The Allied Powers vs. Jacob and Eli Blu ~ Whatever I say about this match, just know that the Allied Powers had a dope entrance theme. Creative Control was out with Uncle Zebekiah, so it’s the Mania debut of Zeb Colter. WE THE PEOPLE. I will give them props for opening with this purely on the basis of the Allied Powers being over. That’s it. They started hot but the DOA isolated British Bulldog for the advantage. Lex Luger’s hot tag meant SCREAMING CLOTHESLINES. The Harris Brothers fell to an odd looking Bulldog sunset flip in 6:34. A weird way to start the show. It kind of worked as a showcase for the faces. The heels were dreadfully dull. [*]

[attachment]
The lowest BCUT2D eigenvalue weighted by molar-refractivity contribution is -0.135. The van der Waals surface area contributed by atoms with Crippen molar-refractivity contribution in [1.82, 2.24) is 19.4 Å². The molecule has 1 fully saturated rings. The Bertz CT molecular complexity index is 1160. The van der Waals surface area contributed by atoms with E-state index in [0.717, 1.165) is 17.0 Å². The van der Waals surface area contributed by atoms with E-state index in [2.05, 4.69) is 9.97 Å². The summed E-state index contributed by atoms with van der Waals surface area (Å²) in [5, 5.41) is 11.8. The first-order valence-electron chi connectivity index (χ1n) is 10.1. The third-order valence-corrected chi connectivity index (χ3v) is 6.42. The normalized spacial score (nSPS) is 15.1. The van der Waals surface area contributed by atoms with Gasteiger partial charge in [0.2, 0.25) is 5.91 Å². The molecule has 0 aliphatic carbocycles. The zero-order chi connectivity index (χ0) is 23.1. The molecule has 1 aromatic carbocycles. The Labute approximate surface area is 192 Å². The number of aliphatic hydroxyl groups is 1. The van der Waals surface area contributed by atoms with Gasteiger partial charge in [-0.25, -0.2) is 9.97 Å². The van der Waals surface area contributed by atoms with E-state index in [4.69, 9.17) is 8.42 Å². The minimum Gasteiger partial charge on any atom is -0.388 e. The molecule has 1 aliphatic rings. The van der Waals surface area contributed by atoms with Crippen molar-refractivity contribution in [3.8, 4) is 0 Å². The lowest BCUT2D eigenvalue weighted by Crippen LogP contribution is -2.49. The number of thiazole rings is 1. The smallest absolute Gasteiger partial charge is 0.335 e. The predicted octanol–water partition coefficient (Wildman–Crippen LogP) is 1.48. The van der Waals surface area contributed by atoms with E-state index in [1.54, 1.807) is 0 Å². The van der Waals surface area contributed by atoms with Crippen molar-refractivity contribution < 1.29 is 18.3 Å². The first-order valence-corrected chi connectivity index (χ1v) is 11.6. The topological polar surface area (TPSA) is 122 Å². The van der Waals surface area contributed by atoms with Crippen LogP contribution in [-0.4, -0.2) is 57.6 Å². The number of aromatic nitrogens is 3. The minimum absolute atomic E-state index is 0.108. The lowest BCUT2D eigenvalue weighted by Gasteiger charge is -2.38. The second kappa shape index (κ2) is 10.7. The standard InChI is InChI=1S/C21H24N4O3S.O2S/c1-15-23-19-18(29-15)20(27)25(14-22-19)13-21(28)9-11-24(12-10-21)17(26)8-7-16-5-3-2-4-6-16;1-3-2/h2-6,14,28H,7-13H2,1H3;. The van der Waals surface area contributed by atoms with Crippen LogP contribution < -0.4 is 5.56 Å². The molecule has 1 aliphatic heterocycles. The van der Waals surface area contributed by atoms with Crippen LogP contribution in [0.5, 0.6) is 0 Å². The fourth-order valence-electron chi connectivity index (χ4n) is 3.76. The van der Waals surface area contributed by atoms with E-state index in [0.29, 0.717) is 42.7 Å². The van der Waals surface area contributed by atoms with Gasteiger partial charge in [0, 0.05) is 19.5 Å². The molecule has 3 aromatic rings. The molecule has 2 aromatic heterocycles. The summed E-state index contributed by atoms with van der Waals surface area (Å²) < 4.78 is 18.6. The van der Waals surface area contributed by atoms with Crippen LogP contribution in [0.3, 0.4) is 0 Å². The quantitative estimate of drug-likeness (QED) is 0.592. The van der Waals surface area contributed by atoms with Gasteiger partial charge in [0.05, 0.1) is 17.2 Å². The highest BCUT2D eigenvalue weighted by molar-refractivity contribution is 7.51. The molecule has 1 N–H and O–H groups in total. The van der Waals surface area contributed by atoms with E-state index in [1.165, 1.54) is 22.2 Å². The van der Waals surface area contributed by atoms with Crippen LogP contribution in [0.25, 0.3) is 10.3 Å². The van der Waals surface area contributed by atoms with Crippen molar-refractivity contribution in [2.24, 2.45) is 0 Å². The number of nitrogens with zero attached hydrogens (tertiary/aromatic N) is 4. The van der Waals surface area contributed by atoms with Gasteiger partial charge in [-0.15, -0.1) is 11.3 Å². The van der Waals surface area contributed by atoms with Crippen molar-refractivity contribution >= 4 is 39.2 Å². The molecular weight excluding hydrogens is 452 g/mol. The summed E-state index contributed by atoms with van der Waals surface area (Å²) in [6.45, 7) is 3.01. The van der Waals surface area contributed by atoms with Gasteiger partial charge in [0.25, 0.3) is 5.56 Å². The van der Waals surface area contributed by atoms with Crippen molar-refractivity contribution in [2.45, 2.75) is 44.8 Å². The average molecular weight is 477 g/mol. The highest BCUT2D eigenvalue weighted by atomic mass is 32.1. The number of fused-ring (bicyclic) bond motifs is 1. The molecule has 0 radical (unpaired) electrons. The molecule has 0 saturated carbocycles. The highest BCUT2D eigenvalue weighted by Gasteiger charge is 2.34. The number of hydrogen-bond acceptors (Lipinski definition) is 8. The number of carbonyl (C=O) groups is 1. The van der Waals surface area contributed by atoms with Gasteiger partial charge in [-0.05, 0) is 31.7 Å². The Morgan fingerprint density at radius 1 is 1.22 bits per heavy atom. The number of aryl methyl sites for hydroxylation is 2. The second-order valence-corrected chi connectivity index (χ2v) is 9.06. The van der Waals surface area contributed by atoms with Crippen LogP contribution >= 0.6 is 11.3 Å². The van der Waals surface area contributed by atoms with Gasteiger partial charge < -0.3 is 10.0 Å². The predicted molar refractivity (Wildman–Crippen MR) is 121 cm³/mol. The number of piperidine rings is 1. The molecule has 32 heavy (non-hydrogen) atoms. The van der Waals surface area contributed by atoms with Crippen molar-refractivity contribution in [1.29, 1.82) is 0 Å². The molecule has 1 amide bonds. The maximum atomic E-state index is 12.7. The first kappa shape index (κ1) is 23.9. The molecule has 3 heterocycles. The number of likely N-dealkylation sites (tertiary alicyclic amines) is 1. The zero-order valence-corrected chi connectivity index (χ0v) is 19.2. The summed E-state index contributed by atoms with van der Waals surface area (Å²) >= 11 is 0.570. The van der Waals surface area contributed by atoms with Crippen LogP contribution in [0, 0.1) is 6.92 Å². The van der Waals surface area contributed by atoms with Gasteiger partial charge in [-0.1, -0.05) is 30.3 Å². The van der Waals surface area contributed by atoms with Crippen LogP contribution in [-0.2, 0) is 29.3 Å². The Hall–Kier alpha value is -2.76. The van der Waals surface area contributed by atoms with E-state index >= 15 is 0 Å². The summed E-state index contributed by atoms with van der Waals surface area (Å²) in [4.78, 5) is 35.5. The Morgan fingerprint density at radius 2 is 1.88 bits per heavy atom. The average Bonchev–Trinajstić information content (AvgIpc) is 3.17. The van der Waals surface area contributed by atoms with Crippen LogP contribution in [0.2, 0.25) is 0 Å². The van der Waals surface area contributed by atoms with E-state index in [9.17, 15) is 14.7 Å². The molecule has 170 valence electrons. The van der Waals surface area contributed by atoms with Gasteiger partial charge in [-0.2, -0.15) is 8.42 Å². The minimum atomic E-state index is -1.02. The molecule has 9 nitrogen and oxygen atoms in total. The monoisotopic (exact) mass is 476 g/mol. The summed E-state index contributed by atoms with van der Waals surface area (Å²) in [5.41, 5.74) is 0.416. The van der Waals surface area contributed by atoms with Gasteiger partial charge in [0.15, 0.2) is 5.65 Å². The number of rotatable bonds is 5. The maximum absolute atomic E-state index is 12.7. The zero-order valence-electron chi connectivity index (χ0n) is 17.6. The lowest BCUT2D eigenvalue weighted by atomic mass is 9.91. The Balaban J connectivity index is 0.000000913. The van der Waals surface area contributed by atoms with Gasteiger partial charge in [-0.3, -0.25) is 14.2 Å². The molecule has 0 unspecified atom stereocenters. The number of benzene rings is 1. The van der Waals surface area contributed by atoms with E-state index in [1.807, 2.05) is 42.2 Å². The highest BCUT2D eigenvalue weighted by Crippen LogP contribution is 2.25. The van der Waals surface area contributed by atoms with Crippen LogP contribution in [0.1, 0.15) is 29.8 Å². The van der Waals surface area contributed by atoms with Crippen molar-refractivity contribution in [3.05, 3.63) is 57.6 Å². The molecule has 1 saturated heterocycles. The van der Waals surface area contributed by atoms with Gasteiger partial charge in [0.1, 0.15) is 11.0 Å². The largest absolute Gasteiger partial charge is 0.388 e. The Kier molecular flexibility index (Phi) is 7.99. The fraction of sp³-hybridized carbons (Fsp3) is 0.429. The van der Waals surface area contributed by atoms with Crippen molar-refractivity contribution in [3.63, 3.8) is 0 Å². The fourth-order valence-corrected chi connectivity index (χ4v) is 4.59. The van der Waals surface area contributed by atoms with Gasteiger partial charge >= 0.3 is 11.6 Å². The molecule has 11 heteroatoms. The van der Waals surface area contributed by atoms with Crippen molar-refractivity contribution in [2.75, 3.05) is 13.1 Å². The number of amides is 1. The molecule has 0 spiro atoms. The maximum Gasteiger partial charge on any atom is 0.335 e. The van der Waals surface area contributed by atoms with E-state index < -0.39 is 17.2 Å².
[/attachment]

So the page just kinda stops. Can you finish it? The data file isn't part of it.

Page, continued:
WWF Intercontinental Championship: Jeff Jarrett [c] vs. Razor Ramon ~ A Royal Rumble rematch. The Roadie was supposed to be equalized at ringside by the 1-2-3 Kid here, but he still interfered. Jeff Jarrett and Razor Ramon were two guys who could put together a solid match and that’s kind of the definition of this one. It was solid. This had back and forth action, was worked at a pretty quick pace, and featured a fair amount of near falls. Razor missed a middle rope bulldog that caused him to grab his leg. Jarrett honed in for the Figure Four. Razor survived but he sold the hell out of the leg. When he set up for the Razor’s Edge, Roadie ran in and clipped his knee, causing a disqualification in 13:32. Like I said, a solid match. Though the finish made sense, it felt pretty cheap during a WrestleMania. [**¾]